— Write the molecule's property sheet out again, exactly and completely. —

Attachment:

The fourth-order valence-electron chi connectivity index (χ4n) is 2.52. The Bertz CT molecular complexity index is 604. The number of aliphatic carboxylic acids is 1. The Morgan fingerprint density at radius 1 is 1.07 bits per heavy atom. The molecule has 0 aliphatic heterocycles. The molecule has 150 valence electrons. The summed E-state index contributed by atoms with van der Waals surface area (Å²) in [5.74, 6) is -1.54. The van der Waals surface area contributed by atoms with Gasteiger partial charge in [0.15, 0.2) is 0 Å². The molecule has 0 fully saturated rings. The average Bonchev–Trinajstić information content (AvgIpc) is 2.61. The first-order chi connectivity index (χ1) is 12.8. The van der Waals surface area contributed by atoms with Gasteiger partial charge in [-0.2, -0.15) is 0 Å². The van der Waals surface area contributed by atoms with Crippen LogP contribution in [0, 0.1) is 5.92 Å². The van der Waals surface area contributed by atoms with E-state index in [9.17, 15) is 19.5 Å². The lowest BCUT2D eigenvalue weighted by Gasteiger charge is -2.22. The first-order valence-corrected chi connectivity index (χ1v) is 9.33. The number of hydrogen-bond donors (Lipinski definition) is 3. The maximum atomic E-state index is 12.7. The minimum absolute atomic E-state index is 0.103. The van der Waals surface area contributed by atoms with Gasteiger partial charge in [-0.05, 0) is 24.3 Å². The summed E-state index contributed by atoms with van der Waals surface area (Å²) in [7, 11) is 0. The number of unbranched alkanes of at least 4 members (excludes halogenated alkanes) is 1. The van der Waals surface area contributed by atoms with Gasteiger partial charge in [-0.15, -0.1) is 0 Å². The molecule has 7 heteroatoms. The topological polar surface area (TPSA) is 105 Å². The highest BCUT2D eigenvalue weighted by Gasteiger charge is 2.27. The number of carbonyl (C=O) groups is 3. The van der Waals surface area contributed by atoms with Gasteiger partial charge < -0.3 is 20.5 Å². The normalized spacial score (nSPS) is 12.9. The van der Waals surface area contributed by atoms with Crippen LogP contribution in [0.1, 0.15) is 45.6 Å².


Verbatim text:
The fourth-order valence-electron chi connectivity index (χ4n) is 2.52. The Bertz CT molecular complexity index is 604. The number of aliphatic carboxylic acids is 1. The Morgan fingerprint density at radius 1 is 1.07 bits per heavy atom. The molecule has 0 aliphatic heterocycles. The molecule has 150 valence electrons. The summed E-state index contributed by atoms with van der Waals surface area (Å²) in [5.74, 6) is -1.54. The van der Waals surface area contributed by atoms with Gasteiger partial charge in [0.15, 0.2) is 0 Å². The molecule has 0 fully saturated rings. The average Bonchev–Trinajstić information content (AvgIpc) is 2.61. The first-order chi connectivity index (χ1) is 12.8. The van der Waals surface area contributed by atoms with Gasteiger partial charge in [-0.2, -0.15) is 0 Å². The van der Waals surface area contributed by atoms with Crippen LogP contribution in [0, 0.1) is 5.92 Å². The van der Waals surface area contributed by atoms with E-state index in [9.17, 15) is 19.5 Å². The lowest BCUT2D eigenvalue weighted by Gasteiger charge is -2.22. The first-order valence-corrected chi connectivity index (χ1v) is 9.33. The number of hydrogen-bond donors (Lipinski definition) is 3. The maximum atomic E-state index is 12.7. The minimum absolute atomic E-state index is 0.103. The van der Waals surface area contributed by atoms with Gasteiger partial charge in [-0.05, 0) is 24.3 Å². The summed E-state index contributed by atoms with van der Waals surface area (Å²) in [7, 11) is 0. The number of unbranched alkanes of at least 4 members (excludes halogenated alkanes) is 1. The van der Waals surface area contributed by atoms with Gasteiger partial charge in [-0.15, -0.1) is 0 Å². The molecule has 7 heteroatoms. The topological polar surface area (TPSA) is 105 Å². The highest BCUT2D eigenvalue weighted by Gasteiger charge is 2.27. The number of carbonyl (C=O) groups is 3. The van der Waals surface area contributed by atoms with Gasteiger partial charge < -0.3 is 20.5 Å². The normalized spacial score (nSPS) is 12.9. The van der Waals surface area contributed by atoms with Crippen LogP contribution in [0.1, 0.15) is 45.6 Å².